Tastes of Taiwan featured at MCCTC's Bistro

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In the years that chefs from Taiwan have toured the U.S. for a cultural exchange program, they have not visited the same city twice.

That is, until they visited Youngstown.

For the second-consecutive year, the program has come to the Mahoning County Career & Technical Center.

The visit culminated Tuesday evening in a dinner for more than 100 at The Bistro, MCCTC’s restaurant operated by culinary-arts students and instructors. The event was a partnership between MCCTC and Youngstown State University’s hospitality management program.

“We feel we are doing something very meaningful – and you start with cooking because everybody loves to eat,” said event organizer Florence Wang, a commissioner for the Overseas Community Affairs Council for the Republic of China (Taiwan). Wang is originally from Taiwan.

The program brought chefs Tony Huang and Amo Liang to five cities in the U.S. Huang leads Hsing-Wu University’s hospitality program, and Liang is a culinary instructor there.

Huang noted long-standing ties between the U.S. and Taiwan, which maintain unofficial relations. He noted that just as American culture has embraced Chinese food, Taiwanese food has been influenced by Americans. Beef noodles, for example, are popular in Taiwan because of American influence, he said.

Tuesday’s dinner was prepared with help from MCCTC and YSU students, and proceeds from the ticket sales will fund scholarships for MCCTC culinary students to attend YSU’s hospitality management program.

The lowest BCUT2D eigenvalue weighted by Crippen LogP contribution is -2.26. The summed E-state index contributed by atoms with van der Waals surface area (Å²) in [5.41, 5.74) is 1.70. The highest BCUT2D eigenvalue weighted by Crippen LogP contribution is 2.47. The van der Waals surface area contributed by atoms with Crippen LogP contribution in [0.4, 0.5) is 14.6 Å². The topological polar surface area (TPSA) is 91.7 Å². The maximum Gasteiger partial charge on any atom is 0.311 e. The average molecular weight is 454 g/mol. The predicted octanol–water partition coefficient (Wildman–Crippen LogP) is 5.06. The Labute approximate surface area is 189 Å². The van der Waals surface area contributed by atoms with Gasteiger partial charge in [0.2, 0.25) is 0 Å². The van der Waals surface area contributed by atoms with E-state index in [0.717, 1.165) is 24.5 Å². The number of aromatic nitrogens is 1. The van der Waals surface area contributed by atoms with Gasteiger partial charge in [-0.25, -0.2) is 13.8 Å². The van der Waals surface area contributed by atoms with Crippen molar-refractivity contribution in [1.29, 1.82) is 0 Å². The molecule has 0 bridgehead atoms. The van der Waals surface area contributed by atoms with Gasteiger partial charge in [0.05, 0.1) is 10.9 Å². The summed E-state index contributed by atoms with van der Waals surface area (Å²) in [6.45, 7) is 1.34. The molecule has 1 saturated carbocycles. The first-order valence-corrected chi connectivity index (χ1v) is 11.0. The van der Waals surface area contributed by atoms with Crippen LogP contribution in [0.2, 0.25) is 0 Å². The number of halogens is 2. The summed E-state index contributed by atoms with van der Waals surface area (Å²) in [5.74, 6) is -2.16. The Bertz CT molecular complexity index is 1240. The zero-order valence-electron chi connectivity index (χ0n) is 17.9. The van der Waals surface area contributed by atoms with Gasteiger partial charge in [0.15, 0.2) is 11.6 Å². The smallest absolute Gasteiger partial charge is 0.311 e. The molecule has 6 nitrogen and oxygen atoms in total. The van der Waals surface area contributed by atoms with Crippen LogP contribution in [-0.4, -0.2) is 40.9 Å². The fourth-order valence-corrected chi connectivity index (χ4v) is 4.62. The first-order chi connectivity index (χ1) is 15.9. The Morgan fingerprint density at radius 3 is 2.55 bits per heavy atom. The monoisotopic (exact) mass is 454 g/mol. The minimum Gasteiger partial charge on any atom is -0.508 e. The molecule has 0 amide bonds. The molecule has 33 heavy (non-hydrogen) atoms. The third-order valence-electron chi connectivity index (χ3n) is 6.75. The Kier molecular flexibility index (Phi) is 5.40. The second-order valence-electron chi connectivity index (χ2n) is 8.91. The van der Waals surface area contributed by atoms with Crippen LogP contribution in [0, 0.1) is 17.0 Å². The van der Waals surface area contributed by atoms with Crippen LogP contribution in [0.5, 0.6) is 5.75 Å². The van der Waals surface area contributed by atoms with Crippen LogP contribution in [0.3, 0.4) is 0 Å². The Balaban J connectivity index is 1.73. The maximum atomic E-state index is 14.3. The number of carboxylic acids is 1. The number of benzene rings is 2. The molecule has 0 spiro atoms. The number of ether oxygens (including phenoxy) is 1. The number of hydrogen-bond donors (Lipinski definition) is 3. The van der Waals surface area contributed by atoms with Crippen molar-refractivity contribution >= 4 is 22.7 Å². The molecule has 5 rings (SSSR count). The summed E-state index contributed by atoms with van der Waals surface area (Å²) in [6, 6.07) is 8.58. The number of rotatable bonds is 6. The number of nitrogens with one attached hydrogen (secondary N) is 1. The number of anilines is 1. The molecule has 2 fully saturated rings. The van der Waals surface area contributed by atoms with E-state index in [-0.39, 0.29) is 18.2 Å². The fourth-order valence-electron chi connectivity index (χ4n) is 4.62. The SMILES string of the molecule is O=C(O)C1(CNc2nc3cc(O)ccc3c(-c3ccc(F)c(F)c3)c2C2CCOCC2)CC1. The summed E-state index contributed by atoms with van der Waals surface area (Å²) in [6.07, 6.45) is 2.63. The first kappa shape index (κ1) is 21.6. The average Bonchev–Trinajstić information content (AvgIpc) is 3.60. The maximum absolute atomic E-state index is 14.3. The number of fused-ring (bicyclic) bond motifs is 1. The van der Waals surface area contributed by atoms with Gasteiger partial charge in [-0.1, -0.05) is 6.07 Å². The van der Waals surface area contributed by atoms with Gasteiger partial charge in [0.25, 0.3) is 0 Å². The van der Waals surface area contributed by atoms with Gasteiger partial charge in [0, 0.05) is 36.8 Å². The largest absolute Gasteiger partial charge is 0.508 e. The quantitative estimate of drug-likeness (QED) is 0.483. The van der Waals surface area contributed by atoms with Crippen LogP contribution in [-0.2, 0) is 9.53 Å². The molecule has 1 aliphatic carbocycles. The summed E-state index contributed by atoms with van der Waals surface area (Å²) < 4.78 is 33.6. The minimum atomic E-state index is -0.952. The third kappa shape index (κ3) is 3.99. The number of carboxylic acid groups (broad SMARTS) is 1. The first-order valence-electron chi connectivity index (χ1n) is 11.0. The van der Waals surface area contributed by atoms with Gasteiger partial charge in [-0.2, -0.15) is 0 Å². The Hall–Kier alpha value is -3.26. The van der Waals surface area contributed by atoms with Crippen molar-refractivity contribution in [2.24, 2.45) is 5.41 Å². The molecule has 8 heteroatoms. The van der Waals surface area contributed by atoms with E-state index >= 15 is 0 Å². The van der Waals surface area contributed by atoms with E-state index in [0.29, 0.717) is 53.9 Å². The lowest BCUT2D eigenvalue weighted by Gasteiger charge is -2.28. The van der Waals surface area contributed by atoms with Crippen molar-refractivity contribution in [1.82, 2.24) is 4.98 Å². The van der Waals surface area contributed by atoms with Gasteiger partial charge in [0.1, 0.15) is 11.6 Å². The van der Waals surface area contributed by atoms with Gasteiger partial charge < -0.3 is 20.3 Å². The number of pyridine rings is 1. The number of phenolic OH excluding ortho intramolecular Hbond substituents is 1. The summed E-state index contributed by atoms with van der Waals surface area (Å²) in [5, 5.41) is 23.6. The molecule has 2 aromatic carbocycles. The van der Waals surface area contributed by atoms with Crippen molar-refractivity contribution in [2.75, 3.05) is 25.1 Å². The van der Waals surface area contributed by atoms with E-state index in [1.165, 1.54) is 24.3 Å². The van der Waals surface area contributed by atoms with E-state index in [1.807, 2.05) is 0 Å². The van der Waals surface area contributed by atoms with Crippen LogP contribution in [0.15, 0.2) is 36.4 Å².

Among the guests was Eric Jiun-yaw Huang, director general of the Taipei Economic and Cultural Office in Chicago, which acts as Taiwan’s de facto consulate general in the Midwest. The office sponsors the chefs’ tour of the U.S.

The director general said he hopes the event shows people in Youngstown that Taiwan is an appealing destination.

“I think the most important part is that Taiwan is fun. We have a culture of hospitality, and we have very good cuisine and it a very interesting and enjoyable place to visit,” he said. “We’d like the people of Youngstown to visit Taiwan as a tourist, and this is an opportunity for them to have a taste of Taiwan.”

Wang said the educational component is one of the most important aspects of the program.

“Hopefully we’ll start a young generation that knows the culture,” she said.

MCCTC culinary arts instructor Matt Putzier said it gives his students who are accustomed to observing other cultures online a valuable hands-on experience.

The event also featured remarks from several Mahoning Valley leaders, including Wang, Youngstown Mayor Jamael Tito Brown and YSU President Jim Tressel.

The menu featured shrimp salad with a five-flavor sauce, fresh fish ball soup, peppered beef tenderloin with turmeric rice, cashew chicken, scallops and vegetables with a spicy sauce, and almond jelly with fruit.

As for what the Taiwanese delegation thinks of Youngstown, Liang summed it up with a smile and a thumbs up.

“It’s very good,” she said.

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